e.g.       $(1)\frac{1}{2},\frac{1}{4},\frac{1}{16}.....$are in H.P.

then 2, 4, 6, 8....... will be in A.P.

(2)        If 5, 8, 11, 14, 17,......are in A.P. then $\frac{1}{5},\frac{1}{8},\frac{1}{11},\frac{1}{14}.....$will be in H. P.

To find the nth term in H.P.

For this 1st of all, convert the H.P. into A.P. then find the nth term of this changeable A.P. The inverse of this nth terms of A.P. will be the nth term of the given H.P.

• Some useful results:

If a, b are 1st two term of in H.P.

$\therefore$ So then $\frac{1}{a},\frac{1}{b}$will be the 1st two ten of

${{t}_{n}}={{a}_{n}}+(n-1).\left( \frac{1}{b}-\frac{1}{a} \right)\,\,\,\left( \because \,d=\frac{1}{b}-\frac{1}{a} \right)$

So, nth term of H.P. be

${{t}_{n}}=\frac{1}{{{a}_{n}}+\left( \frac{1}{b}-\frac{1}{a} \right)(n-1)}.$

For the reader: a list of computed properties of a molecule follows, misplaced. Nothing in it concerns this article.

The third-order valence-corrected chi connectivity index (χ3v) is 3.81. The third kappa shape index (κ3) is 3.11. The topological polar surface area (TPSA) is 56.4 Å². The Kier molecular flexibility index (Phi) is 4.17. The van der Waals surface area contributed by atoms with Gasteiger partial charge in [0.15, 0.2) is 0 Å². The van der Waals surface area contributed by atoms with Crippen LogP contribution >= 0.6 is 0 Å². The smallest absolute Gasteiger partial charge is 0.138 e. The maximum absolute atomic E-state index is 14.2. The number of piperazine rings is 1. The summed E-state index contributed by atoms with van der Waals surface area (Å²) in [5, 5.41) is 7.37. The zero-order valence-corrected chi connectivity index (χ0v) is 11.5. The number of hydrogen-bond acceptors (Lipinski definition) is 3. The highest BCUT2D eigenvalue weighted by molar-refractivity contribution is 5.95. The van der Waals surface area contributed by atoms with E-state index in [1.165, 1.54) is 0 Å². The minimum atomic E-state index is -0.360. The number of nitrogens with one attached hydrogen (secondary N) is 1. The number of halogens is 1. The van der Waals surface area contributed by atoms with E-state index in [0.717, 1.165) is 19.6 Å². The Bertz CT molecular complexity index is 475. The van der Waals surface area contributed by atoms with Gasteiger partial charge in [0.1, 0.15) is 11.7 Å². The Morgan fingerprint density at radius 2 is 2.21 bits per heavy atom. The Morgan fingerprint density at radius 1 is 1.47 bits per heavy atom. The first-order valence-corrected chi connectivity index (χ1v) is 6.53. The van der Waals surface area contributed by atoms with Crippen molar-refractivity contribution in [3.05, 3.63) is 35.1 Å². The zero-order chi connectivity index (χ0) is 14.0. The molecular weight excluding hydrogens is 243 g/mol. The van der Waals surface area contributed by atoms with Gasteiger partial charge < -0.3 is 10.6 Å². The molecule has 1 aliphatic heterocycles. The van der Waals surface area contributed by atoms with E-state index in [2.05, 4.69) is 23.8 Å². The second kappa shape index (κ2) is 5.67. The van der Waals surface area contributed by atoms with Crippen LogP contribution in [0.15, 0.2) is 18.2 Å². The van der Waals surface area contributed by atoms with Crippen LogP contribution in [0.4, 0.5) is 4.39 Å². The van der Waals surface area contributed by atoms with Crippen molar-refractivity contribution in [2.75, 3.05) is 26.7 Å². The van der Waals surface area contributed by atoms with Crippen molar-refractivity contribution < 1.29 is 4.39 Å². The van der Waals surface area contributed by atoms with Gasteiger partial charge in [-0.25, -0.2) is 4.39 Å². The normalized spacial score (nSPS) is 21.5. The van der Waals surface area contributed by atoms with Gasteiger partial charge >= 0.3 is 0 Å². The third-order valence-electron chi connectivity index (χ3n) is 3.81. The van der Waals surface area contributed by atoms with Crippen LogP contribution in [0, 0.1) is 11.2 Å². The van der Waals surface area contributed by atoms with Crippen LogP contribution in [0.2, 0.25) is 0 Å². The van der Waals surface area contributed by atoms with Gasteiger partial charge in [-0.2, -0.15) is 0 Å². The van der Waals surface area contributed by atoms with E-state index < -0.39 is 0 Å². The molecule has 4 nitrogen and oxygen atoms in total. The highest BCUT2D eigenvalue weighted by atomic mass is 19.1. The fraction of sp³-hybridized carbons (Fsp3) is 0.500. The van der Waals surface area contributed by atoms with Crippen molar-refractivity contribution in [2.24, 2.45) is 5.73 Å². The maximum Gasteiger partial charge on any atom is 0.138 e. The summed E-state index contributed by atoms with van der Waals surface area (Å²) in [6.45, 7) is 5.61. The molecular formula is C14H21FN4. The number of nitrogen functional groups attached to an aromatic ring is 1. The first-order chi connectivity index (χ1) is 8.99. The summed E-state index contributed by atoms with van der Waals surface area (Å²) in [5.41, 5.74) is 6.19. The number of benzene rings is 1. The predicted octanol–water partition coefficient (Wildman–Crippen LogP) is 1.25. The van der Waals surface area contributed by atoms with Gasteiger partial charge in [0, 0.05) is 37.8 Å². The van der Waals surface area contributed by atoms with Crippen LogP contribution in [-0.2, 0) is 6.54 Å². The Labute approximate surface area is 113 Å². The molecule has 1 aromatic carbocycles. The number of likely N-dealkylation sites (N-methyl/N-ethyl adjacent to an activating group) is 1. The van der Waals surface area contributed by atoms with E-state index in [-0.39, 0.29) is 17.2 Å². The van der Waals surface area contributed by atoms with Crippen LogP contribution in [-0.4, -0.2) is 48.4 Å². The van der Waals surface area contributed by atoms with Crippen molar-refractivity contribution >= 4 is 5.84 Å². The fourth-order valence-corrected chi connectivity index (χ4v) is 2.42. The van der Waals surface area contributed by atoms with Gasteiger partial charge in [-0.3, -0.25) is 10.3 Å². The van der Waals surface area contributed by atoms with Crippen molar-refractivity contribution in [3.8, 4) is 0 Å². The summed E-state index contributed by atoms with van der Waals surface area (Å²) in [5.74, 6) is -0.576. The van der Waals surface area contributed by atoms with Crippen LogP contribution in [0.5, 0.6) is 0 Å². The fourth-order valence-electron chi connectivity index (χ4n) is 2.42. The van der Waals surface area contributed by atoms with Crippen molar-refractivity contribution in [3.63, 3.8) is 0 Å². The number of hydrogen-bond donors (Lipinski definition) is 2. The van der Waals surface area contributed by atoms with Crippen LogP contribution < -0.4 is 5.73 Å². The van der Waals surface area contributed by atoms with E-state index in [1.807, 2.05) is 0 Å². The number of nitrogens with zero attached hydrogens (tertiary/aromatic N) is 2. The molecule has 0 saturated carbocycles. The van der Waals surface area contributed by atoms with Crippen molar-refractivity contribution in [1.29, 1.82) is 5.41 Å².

Harmonic mean H of any two numbers a and b be $\text{H=}\frac{2}{\frac{1}{a}+\frac{1}{b}}=\frac{2ab}{a+b}$

Some useful Resultants about A.M., G.M. and H.M.

Arithmetic nean A of any two numbers a and b. Then $A=\frac{a+b}{2}$

• Geometric mean (G.M.)

$G=\sqrt{a.b}$is the geometric mean of two positive numbers a and b.

If $a,{{A}_{1}},\,{{A}_{2}},\,{{A}_{3}}....{{b}_{3}}$ are in A.P. then ${{A}_{1}},\,{{A}_{2}},\,{{A}_{3}}....{{A}_{n}}$ are said to be n A.M. between two terms a and b and d, the comman difference, is given.

Thenn = no. of terms in $\text{A}\text{.P}\text{.=n+2}$

$\therefore \,\,\,{{t}_{n}}=$last term $=b=a+(n+2-1).d$

$b-a=+(n+1).d$

$\therefore \,\,\,d=\left( \frac{b-a}{n+1} \right).$

So, 1st  A.M. ${{A}_{1}}=a+d=a+\frac{b-a}{n+2}$

2nd A.M. ${{A}_{2}}=a+2d=a+2\left( \frac{b-a}{n+2} \right)$

2nd A.M. ${{A}_{2}}=a+2d=a+2\left( \frac{b-a}{n+2} \right)$

$Ai=a+id=a+id....$

Note:    The sum of all arithmetic means.

i.e.        ${{A}_{1}}+{{A}_{2}}+{{A}_{3}}+.....+{{A}_{n}}$is written as $\frac{n}{2}(a+b)$

• Geometric Means: If a and b be two terms in G.P. and ${{G}_{1}},\,{{G}_{2}},\,{{G}_{3}}.....{{G}_{n}}$ be n G.P. between a and b. and its comman ratio is r. then ${{t}_{n}}=b=\text{a}\text{.}{{\text{r}}^{\text{n-1}}}=a.{{r}^{n+2-1}}=a.{{r}^{(n+1)}}$